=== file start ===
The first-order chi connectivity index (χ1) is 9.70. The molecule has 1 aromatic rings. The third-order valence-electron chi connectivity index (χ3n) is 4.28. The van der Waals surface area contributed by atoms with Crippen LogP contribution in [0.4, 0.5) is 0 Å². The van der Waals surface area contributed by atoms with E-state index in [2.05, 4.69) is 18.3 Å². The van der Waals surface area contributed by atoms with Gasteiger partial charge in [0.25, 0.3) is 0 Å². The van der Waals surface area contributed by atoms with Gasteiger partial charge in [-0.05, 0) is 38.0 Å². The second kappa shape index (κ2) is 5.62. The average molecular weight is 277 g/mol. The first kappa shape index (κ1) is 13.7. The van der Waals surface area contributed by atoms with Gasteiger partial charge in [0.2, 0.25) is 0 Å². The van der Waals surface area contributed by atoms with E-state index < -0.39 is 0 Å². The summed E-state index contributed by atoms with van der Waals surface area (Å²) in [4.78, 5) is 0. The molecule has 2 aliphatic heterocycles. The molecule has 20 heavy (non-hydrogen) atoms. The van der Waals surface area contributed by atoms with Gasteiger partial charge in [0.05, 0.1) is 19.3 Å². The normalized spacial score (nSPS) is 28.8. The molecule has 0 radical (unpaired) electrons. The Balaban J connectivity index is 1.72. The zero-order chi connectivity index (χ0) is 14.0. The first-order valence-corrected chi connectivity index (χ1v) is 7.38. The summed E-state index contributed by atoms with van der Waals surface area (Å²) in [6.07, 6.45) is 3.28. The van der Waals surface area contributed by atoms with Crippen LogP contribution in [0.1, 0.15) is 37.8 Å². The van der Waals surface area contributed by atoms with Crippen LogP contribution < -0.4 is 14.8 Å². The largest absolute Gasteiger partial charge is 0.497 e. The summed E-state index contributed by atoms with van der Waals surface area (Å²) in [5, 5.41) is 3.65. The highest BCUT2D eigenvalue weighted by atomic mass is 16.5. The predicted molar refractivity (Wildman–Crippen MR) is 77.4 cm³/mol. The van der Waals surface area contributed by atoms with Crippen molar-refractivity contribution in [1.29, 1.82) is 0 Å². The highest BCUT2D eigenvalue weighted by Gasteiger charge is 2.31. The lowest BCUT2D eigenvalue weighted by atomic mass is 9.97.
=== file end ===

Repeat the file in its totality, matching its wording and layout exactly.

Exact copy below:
The first-order chi connectivity index (χ1) is 9.70. The molecule has 1 aromatic rings. The third-order valence-electron chi connectivity index (χ3n) is 4.28. The van der Waals surface area contributed by atoms with Crippen LogP contribution in [0.4, 0.5) is 0 Å². The van der Waals surface area contributed by atoms with E-state index in [2.05, 4.69) is 18.3 Å². The van der Waals surface area contributed by atoms with Gasteiger partial charge in [0.25, 0.3) is 0 Å². The van der Waals surface area contributed by atoms with Gasteiger partial charge in [-0.05, 0) is 38.0 Å². The second kappa shape index (κ2) is 5.62. The average molecular weight is 277 g/mol. The first kappa shape index (κ1) is 13.7. The van der Waals surface area contributed by atoms with Gasteiger partial charge in [0.2, 0.25) is 0 Å². The van der Waals surface area contributed by atoms with E-state index < -0.39 is 0 Å². The summed E-state index contributed by atoms with van der Waals surface area (Å²) in [4.78, 5) is 0. The molecule has 2 aliphatic heterocycles. The molecule has 20 heavy (non-hydrogen) atoms. The van der Waals surface area contributed by atoms with Gasteiger partial charge in [0.05, 0.1) is 19.3 Å². The normalized spacial score (nSPS) is 28.8. The molecule has 0 radical (unpaired) electrons. The Balaban J connectivity index is 1.72. The zero-order chi connectivity index (χ0) is 14.0. The first-order valence-corrected chi connectivity index (χ1v) is 7.38. The summed E-state index contributed by atoms with van der Waals surface area (Å²) in [6.07, 6.45) is 3.28. The van der Waals surface area contributed by atoms with Crippen LogP contribution in [0.1, 0.15) is 37.8 Å². The van der Waals surface area contributed by atoms with Crippen LogP contribution < -0.4 is 14.8 Å². The largest absolute Gasteiger partial charge is 0.497 e. The summed E-state index contributed by atoms with van der Waals surface area (Å²) in [5, 5.41) is 3.65. The highest BCUT2D eigenvalue weighted by atomic mass is 16.5. The predicted molar refractivity (Wildman–Crippen MR) is 77.4 cm³/mol. The van der Waals surface area contributed by atoms with Crippen molar-refractivity contribution in [1.29, 1.82) is 0 Å². The highest BCUT2D eigenvalue weighted by Gasteiger charge is 2.31. The lowest BCUT2D eigenvalue weighted by atomic mass is 9.97.